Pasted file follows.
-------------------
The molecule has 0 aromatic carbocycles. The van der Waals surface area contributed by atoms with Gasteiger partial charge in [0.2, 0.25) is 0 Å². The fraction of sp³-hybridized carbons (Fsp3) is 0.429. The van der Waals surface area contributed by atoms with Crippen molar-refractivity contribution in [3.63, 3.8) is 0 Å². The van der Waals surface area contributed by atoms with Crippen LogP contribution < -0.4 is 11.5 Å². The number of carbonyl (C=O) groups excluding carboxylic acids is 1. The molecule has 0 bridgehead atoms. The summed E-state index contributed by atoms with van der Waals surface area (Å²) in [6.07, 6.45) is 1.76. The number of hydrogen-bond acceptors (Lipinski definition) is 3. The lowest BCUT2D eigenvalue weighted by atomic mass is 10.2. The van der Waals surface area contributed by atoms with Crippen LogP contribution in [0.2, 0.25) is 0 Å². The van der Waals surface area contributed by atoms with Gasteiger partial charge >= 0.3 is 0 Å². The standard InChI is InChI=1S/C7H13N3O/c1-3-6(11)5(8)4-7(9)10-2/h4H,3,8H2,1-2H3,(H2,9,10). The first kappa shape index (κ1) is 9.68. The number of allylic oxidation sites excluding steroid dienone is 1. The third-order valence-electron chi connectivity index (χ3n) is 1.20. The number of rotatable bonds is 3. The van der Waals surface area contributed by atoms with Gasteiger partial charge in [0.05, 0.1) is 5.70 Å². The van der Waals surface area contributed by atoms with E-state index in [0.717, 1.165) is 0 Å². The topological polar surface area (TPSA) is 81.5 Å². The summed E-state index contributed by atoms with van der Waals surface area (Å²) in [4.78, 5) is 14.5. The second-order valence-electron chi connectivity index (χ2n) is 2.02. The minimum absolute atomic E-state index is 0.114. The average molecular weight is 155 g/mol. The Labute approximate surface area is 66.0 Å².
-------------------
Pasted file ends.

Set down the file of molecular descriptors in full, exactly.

The molecule has 0 aromatic carbocycles. The van der Waals surface area contributed by atoms with Gasteiger partial charge in [0.2, 0.25) is 0 Å². The fraction of sp³-hybridized carbons (Fsp3) is 0.429. The van der Waals surface area contributed by atoms with Crippen molar-refractivity contribution in [3.63, 3.8) is 0 Å². The van der Waals surface area contributed by atoms with Crippen LogP contribution < -0.4 is 11.5 Å². The number of carbonyl (C=O) groups excluding carboxylic acids is 1. The molecule has 0 bridgehead atoms. The summed E-state index contributed by atoms with van der Waals surface area (Å²) in [6.07, 6.45) is 1.76. The number of hydrogen-bond acceptors (Lipinski definition) is 3. The lowest BCUT2D eigenvalue weighted by atomic mass is 10.2. The van der Waals surface area contributed by atoms with Crippen LogP contribution in [0.2, 0.25) is 0 Å². The van der Waals surface area contributed by atoms with Gasteiger partial charge >= 0.3 is 0 Å². The standard InChI is InChI=1S/C7H13N3O/c1-3-6(11)5(8)4-7(9)10-2/h4H,3,8H2,1-2H3,(H2,9,10). The first kappa shape index (κ1) is 9.68. The number of allylic oxidation sites excluding steroid dienone is 1. The third-order valence-electron chi connectivity index (χ3n) is 1.20. The number of rotatable bonds is 3. The van der Waals surface area contributed by atoms with Gasteiger partial charge in [0.05, 0.1) is 5.70 Å². The van der Waals surface area contributed by atoms with E-state index in [0.717, 1.165) is 0 Å². The topological polar surface area (TPSA) is 81.5 Å². The summed E-state index contributed by atoms with van der Waals surface area (Å²) in [4.78, 5) is 14.5. The second-order valence-electron chi connectivity index (χ2n) is 2.02. The minimum absolute atomic E-state index is 0.114. The average molecular weight is 155 g/mol. The Labute approximate surface area is 66.0 Å².